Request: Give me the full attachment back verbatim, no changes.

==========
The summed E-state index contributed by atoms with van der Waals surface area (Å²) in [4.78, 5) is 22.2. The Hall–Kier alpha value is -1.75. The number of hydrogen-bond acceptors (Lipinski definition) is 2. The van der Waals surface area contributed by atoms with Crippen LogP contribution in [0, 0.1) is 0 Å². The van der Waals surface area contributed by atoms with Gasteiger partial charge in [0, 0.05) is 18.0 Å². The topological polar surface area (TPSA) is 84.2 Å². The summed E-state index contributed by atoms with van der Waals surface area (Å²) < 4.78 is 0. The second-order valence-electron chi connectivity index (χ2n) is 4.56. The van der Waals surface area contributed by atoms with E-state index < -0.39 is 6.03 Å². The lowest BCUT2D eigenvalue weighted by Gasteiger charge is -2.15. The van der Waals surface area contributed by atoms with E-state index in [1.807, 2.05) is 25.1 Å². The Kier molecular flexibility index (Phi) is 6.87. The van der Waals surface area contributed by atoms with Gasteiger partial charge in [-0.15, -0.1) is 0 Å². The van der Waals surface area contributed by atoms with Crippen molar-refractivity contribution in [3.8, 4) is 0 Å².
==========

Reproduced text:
The summed E-state index contributed by atoms with van der Waals surface area (Å²) in [4.78, 5) is 22.2. The Hall–Kier alpha value is -1.75. The number of hydrogen-bond acceptors (Lipinski definition) is 2. The van der Waals surface area contributed by atoms with Crippen LogP contribution in [0, 0.1) is 0 Å². The van der Waals surface area contributed by atoms with Gasteiger partial charge in [0, 0.05) is 18.0 Å². The topological polar surface area (TPSA) is 84.2 Å². The summed E-state index contributed by atoms with van der Waals surface area (Å²) < 4.78 is 0. The second-order valence-electron chi connectivity index (χ2n) is 4.56. The van der Waals surface area contributed by atoms with E-state index < -0.39 is 6.03 Å². The lowest BCUT2D eigenvalue weighted by Gasteiger charge is -2.15. The van der Waals surface area contributed by atoms with E-state index in [1.807, 2.05) is 25.1 Å². The Kier molecular flexibility index (Phi) is 6.87. The van der Waals surface area contributed by atoms with Gasteiger partial charge in [-0.15, -0.1) is 0 Å². The van der Waals surface area contributed by atoms with Crippen molar-refractivity contribution in [3.8, 4) is 0 Å².